COURT ORDERS

Kenya will not achieve its potential if she entertains impunity and disloyalty to the law

No Kenyan is more citizen than the other. Nobody, even the president, is above the law.

In Summary

• 'The greatness of any nation lies in its fidelity to constitution and adherence to the rule of law and above all respect of God'.

• Any dispensation that is inclined to return us to state of servility, silence and complacency must be refused in the way we see fit.

Lawyer Miguna Miguna
Lawyer Miguna Miguna
Image: COURTESY

American novelist James Baldwin once wrote that ignorance, allied with power, is the most ferocious enemy justice can have.

In the recent disturbing instances in which the government has demonstrated flagrant disregard of court orders, Baldwin’s assertion best mirrors a people ruled by ignorant minority — despots.

The people whom we have trusted with political power are card-carrying state projects to whom orders from “above” is like the Ten Commandments.

Last week, the police defied a court order instructing that Gatundu South MP Moses Kuria be released citing separate orders from above. In the same week, the government placed a red alert on lawyer Miguna Miguna, thus frustrating the exiled self-proclaimed NRM general’s efforts to fly back into the country

This trend by the government to construe the law in the context of its own choosing is an indication of an authoritarian form of governance that Kenya could plunge, again. No Kenyan wants to go back there, except, of course, sympathizers of the system.

The world has lurched from the clutches of one fanatic or despot to another, from Africa to Europe to South America, throughout history. And we have had our fair share of the evils that come with them.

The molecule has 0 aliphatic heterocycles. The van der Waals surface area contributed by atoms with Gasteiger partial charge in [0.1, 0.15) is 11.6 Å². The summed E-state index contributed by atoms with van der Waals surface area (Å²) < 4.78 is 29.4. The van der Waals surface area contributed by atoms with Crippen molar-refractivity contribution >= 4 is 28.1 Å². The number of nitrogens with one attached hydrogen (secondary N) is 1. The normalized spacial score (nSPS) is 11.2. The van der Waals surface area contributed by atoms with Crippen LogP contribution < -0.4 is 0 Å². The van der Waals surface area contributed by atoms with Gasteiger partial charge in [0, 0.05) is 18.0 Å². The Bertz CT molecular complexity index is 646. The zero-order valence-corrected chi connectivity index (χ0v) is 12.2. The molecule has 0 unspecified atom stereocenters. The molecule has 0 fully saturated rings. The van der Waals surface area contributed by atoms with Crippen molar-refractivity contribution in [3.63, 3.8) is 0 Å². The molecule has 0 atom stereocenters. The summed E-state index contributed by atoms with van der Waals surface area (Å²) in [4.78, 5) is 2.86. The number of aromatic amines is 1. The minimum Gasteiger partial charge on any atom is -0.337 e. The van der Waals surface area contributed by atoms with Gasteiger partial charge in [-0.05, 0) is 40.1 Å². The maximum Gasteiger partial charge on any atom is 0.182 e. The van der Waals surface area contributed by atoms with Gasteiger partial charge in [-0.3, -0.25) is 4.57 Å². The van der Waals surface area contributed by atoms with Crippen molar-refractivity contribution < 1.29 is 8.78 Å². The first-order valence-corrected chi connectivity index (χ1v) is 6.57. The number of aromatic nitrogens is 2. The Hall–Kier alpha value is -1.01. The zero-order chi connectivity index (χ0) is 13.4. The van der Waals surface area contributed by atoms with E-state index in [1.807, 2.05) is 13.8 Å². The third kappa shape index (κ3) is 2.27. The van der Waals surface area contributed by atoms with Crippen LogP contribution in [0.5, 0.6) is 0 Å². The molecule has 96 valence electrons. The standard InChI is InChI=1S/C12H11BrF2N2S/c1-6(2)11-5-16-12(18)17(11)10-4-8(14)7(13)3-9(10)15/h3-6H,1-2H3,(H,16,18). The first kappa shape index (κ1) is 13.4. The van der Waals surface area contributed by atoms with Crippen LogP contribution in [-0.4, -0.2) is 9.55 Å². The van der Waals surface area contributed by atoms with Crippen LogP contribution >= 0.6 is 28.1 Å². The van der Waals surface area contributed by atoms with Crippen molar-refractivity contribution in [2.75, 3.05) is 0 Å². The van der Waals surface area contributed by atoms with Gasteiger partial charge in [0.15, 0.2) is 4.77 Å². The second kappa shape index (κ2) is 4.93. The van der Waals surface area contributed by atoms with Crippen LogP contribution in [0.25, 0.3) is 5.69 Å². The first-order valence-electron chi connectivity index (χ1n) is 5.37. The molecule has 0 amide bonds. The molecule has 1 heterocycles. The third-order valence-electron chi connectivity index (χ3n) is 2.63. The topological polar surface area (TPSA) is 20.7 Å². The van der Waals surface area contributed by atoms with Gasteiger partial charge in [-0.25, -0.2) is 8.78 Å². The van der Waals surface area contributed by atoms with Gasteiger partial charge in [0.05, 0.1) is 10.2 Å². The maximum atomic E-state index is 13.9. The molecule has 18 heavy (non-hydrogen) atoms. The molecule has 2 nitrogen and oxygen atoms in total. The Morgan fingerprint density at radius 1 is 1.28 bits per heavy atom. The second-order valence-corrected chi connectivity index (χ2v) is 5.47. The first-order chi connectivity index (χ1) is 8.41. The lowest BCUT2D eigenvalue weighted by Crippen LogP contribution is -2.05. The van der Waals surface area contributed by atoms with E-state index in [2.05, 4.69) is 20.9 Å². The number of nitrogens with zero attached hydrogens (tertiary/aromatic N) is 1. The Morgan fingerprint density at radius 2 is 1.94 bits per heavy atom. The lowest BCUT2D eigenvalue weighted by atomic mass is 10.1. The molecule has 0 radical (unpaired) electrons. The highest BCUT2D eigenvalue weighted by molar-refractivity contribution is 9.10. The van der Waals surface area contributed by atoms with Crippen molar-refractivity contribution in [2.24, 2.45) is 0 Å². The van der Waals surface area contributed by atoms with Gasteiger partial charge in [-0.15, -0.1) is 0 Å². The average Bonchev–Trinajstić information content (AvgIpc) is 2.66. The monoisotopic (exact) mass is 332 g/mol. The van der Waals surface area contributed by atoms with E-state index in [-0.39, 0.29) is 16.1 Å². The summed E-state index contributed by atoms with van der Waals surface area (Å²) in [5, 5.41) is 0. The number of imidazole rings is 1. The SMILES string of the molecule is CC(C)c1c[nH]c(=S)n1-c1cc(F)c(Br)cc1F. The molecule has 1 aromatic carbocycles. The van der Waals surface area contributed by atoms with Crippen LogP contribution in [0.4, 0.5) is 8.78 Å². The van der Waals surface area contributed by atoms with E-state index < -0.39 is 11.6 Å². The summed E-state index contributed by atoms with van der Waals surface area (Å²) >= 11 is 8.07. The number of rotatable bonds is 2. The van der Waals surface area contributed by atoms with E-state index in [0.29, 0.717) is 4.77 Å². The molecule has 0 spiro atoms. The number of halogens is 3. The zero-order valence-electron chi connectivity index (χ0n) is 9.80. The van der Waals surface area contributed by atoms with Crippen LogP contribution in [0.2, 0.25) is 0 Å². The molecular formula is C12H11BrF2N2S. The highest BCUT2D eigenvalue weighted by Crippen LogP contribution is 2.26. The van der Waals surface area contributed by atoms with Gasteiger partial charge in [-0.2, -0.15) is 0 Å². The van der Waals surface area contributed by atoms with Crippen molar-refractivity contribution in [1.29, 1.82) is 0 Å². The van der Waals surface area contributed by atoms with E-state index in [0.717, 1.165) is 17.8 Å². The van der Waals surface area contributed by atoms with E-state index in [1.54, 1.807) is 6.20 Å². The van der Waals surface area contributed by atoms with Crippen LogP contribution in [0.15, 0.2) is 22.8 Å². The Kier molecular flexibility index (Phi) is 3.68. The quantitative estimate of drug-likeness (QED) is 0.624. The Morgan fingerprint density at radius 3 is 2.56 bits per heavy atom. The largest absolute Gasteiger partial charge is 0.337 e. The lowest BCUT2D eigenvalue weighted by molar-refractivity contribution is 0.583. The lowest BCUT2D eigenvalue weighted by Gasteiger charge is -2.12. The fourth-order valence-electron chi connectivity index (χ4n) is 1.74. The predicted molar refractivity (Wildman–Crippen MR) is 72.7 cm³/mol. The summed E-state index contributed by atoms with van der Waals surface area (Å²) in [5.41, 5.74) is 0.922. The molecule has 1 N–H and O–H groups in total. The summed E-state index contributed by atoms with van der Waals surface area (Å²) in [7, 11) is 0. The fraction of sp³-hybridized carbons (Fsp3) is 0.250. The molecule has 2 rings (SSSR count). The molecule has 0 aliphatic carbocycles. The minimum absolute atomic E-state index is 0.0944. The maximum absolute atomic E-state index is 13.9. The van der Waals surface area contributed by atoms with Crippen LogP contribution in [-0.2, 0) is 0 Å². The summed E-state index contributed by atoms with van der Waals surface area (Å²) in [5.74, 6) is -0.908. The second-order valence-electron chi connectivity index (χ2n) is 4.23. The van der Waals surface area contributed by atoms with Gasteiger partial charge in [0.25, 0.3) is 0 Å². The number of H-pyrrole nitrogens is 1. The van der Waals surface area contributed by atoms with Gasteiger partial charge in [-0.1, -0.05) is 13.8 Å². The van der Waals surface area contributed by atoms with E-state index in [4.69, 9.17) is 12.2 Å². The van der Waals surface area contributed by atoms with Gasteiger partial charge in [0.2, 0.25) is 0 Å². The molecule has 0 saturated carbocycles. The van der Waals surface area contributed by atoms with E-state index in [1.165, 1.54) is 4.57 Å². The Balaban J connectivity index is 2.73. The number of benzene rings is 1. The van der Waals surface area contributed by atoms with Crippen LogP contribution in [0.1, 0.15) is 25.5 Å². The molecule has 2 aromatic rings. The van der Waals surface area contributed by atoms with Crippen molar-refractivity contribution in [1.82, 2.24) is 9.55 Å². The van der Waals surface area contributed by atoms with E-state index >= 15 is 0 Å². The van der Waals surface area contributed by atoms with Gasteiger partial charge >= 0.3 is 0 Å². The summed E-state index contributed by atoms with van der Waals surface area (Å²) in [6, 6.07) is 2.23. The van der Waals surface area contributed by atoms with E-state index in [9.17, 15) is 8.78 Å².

Any dispensation that is inclined to return us to state of servility, silence and complacency must be refused in the way we see fit.

To defy court orders is to institutionalize anarchy. It’s to usher lawlessness. Thoughtless, self-righteous, hypocritical, arrogant, misogynist state officers who perpetrate these evils must be called out.

No Kenyan is more citizen than the other. Nobody, even the president, is above the law. And Kenya, as they say, is above all of us. Therefore, the government should unconditionally allow Miguna Miguna back into the country the same way it deported him before it can lecture us on building bridges.

Meaningful bridges can only be achieved if we embrace political tolerance by preaching water and drinking the same water. Otherwise the interpretation of BBI report will remain what it is; a trojan horse.

Miguna, like all Kenyans, has the right to orient himself politically with whichever faction he chooses to. He has the right to speak his truth without persecution.

Kenya will not achieve its potential if she accommodates impunity and disloyalty to the law. No country has.

To echo the words of Chief Justice David Maraga during his historic ruling in September 2017; the greatness of any nation lies in its fidelity to constitution and adherence to the rule of law and above all respect of God. These truths ought to permeate into state officers in breach of court orders.

Journalism student at Multimedia University of Kenya